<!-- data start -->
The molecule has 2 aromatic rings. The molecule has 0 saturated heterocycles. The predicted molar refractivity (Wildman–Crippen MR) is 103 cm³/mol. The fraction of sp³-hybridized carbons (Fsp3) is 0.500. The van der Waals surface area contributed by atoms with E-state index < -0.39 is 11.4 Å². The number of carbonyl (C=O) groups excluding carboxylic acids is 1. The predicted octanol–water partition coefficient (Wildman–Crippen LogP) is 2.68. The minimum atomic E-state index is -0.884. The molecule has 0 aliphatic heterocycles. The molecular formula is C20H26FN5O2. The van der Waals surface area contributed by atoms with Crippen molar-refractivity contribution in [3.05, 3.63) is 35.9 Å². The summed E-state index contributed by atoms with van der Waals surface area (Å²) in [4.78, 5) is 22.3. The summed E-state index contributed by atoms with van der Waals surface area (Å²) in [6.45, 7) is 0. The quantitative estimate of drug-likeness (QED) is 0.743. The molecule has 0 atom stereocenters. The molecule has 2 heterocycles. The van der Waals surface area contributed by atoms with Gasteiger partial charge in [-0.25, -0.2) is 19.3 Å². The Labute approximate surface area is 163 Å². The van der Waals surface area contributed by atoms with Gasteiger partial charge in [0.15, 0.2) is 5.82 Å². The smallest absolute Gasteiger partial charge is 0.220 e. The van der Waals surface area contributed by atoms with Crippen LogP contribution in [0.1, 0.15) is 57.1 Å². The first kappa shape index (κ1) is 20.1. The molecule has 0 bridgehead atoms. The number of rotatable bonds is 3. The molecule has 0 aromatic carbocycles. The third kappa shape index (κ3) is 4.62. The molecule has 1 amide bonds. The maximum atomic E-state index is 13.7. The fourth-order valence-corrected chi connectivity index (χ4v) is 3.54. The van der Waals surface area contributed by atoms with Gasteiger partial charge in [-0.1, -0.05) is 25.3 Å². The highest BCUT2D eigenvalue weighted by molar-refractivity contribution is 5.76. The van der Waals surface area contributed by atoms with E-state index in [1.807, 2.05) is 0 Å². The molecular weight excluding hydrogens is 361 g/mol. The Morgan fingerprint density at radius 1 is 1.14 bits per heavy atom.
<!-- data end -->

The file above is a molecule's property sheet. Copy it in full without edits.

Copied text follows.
The molecule has 2 aromatic rings. The molecule has 0 saturated heterocycles. The predicted molar refractivity (Wildman–Crippen MR) is 103 cm³/mol. The fraction of sp³-hybridized carbons (Fsp3) is 0.500. The van der Waals surface area contributed by atoms with E-state index < -0.39 is 11.4 Å². The number of carbonyl (C=O) groups excluding carboxylic acids is 1. The predicted octanol–water partition coefficient (Wildman–Crippen LogP) is 2.68. The minimum atomic E-state index is -0.884. The molecule has 0 aliphatic heterocycles. The molecular formula is C20H26FN5O2. The van der Waals surface area contributed by atoms with Crippen molar-refractivity contribution in [3.05, 3.63) is 35.9 Å². The summed E-state index contributed by atoms with van der Waals surface area (Å²) in [4.78, 5) is 22.3. The summed E-state index contributed by atoms with van der Waals surface area (Å²) in [6.45, 7) is 0. The quantitative estimate of drug-likeness (QED) is 0.743. The molecule has 0 atom stereocenters. The molecule has 2 heterocycles. The van der Waals surface area contributed by atoms with Gasteiger partial charge in [-0.25, -0.2) is 19.3 Å². The Labute approximate surface area is 163 Å². The van der Waals surface area contributed by atoms with Gasteiger partial charge in [0.15, 0.2) is 5.82 Å². The smallest absolute Gasteiger partial charge is 0.220 e. The van der Waals surface area contributed by atoms with Crippen LogP contribution in [0.1, 0.15) is 57.1 Å². The first kappa shape index (κ1) is 20.1. The molecule has 0 bridgehead atoms. The number of rotatable bonds is 3. The molecule has 0 aromatic carbocycles. The third kappa shape index (κ3) is 4.62. The molecule has 1 amide bonds. The maximum atomic E-state index is 13.7. The fourth-order valence-corrected chi connectivity index (χ4v) is 3.54. The van der Waals surface area contributed by atoms with Gasteiger partial charge in [-0.1, -0.05) is 25.3 Å². The highest BCUT2D eigenvalue weighted by molar-refractivity contribution is 5.76. The van der Waals surface area contributed by atoms with E-state index in [1.807, 2.05) is 0 Å². The molecular weight excluding hydrogens is 361 g/mol. The Morgan fingerprint density at radius 1 is 1.14 bits per heavy atom.